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Monday, October 25, 2021

The Back Burner: Make your own sadhya for Onam: Part 1

On the first day of Onam, here are two recipes to make your own festive spread at home

Written by Pooja Pillai | New Delhi |
August 22, 2020 3:33:30 pm
onam, sadhyaCelebrate Onam by making Onasadhya at home. (Source: Getty Images; design: Gargi Singh)

This blog began in April with a post about the dissonance of celebrating Vishu in a year marked by one catastrophe after another – both natural and human-made. In the months since then, it feels like little has changed, despite the world’s attempts at crawling back to normalcy and, once again, I find myself wondering how to celebrate my favourite festival at a time when despondency has tinged everything around me.

But then, in these destabilising times, among the few things that keep us from coming completely unmoored are celebrations, no matter how modest, and so, starting today – the first day of Onam – I’m sharing the first lot of recipes that you can follow as you learn how to make your own Onasadhya (Onam feast) at home.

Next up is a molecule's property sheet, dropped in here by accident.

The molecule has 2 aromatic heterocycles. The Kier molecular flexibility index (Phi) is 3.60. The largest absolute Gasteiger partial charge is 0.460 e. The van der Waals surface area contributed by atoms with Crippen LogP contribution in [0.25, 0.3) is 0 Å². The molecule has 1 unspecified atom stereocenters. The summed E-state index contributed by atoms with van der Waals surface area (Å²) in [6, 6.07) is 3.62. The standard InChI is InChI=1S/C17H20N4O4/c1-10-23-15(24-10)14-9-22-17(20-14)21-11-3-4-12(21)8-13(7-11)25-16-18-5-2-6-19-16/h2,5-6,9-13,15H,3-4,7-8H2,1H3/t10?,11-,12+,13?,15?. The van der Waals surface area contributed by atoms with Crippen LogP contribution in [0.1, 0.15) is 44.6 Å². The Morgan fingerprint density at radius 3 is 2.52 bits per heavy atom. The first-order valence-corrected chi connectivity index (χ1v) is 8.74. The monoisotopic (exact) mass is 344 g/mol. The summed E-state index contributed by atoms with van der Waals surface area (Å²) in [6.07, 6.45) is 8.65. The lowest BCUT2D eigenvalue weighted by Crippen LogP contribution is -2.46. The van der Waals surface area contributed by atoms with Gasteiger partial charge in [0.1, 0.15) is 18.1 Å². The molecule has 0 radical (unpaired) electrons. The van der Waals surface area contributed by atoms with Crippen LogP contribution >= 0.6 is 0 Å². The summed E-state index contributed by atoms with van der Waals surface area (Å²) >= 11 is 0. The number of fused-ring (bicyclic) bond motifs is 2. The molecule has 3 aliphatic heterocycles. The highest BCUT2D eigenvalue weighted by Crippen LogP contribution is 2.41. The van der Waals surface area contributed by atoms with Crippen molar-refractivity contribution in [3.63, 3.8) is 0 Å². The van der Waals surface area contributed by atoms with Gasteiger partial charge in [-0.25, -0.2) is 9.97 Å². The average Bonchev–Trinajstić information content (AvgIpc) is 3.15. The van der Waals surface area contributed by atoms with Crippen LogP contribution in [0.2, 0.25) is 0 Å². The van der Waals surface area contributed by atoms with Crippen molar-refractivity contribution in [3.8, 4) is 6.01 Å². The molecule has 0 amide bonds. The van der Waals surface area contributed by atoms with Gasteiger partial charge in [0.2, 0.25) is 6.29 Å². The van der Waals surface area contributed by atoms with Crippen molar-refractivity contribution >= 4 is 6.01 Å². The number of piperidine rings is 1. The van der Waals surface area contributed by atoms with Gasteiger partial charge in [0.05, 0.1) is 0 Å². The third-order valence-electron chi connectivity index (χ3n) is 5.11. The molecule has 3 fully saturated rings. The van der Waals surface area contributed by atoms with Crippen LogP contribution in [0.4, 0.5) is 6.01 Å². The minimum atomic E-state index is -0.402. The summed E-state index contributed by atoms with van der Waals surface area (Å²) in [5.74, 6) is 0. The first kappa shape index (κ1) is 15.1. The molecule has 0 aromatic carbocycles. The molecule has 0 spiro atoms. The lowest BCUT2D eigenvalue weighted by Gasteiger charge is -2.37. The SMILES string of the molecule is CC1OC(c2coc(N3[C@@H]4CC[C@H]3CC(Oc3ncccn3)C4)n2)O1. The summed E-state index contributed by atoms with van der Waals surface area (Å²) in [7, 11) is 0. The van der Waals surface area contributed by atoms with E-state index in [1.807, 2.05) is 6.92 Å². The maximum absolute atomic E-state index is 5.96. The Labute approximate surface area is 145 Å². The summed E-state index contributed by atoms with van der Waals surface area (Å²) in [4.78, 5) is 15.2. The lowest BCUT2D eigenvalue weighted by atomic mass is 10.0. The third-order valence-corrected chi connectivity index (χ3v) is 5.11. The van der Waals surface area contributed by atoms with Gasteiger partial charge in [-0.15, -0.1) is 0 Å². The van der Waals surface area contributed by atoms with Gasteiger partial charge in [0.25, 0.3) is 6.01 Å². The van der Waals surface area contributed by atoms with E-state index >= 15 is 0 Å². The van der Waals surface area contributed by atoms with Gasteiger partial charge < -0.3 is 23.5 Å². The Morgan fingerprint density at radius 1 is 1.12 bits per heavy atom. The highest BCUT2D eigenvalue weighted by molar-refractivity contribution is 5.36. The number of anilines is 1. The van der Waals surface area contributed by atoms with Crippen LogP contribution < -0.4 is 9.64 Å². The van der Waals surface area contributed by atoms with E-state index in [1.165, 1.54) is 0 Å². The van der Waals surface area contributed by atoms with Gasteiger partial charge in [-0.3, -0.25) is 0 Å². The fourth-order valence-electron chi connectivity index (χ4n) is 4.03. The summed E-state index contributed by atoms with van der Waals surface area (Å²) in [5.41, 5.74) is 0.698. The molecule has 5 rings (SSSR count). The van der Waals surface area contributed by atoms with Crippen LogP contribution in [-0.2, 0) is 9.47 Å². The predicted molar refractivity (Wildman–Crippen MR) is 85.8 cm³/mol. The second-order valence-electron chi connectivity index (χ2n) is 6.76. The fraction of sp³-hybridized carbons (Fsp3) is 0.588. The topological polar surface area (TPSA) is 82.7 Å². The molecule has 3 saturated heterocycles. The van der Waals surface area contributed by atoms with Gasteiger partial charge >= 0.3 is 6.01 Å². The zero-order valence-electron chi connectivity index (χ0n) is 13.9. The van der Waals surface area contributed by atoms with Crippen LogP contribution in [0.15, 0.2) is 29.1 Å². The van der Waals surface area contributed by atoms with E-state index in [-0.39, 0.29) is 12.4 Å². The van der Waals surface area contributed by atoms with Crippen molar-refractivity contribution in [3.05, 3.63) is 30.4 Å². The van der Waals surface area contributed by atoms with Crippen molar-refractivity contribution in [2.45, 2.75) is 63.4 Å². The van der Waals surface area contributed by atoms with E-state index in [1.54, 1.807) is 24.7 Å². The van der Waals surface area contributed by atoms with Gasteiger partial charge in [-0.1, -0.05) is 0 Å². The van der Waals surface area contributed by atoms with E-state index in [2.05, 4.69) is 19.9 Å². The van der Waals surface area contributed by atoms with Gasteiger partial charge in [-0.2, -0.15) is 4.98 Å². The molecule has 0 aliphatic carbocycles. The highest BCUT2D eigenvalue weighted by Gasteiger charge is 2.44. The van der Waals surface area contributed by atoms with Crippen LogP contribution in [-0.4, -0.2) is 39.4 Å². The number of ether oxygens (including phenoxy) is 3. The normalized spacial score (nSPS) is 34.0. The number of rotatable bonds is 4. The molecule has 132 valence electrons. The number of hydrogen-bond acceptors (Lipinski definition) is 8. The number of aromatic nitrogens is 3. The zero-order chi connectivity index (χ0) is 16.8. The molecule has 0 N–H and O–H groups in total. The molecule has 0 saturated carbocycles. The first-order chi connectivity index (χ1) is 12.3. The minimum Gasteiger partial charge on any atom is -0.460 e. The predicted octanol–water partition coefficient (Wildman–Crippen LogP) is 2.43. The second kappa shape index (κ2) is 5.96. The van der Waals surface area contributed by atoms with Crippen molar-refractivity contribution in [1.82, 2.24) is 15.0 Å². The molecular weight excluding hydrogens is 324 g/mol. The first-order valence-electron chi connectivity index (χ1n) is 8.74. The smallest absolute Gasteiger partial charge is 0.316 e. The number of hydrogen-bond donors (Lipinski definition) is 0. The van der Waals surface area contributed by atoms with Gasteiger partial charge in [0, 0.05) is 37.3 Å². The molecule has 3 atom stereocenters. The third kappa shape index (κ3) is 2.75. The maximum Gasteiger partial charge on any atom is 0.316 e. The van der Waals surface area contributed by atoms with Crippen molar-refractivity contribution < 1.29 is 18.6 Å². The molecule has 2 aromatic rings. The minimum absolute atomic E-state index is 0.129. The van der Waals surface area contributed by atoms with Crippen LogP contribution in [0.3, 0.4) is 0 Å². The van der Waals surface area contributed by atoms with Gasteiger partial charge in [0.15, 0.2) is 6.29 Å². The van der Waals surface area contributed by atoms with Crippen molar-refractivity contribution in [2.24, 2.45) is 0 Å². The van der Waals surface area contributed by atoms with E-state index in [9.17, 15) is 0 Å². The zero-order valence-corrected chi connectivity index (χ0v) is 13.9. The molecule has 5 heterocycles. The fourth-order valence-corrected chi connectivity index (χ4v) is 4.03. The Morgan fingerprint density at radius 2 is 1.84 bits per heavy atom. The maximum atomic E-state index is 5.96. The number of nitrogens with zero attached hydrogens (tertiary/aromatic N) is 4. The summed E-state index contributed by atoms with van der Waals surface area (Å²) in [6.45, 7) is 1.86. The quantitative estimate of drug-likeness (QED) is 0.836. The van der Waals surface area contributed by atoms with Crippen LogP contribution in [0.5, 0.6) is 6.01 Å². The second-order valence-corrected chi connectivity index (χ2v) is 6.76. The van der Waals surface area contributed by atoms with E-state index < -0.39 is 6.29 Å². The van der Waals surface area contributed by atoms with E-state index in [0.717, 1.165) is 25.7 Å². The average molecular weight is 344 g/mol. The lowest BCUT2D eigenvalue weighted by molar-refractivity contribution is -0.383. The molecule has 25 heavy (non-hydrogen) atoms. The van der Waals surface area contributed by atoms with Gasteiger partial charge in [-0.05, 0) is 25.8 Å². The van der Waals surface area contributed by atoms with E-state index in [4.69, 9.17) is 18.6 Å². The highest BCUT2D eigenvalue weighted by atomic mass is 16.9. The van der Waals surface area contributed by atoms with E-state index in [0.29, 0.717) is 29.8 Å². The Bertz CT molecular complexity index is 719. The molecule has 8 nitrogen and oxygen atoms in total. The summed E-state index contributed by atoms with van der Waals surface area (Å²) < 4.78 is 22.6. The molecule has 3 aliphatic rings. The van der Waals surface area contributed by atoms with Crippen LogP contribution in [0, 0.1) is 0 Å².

onam sadhya Sadhya is a traditional Onam feast consisting of a variety of vegetarian dishes. (Image courtesy: Pooja Pillai)

In all, I’ll be sharing the recipes for nine dishes over the coming week. Some are very simple, some are just a little less simple. Almost all of them can be made with ingredients that should be easily accessible. The only ingredient that is a little expensive is coconut, but it’s key to most of the dishes, so feel free to omit a few dishes, if you think you don’t want to spend too much. Also, while I’ve mentioned coconut oil in most of the recipes, it’s not something I insist on; there’s only one preparation in which it is absolutely necessary. Otherwise, feel free to use any neutral oil.

Ultimately, a dish is made special by the thought and care that goes into it. Ingredients are secondary, as are the number of preparations included in a feast. In fact, if all you want to make are the two dishes from today’s post, that’s alright, too.

sambar Mullangi sambar with vegetables, served in sadhya (Image courtesy: Pooja Pillai)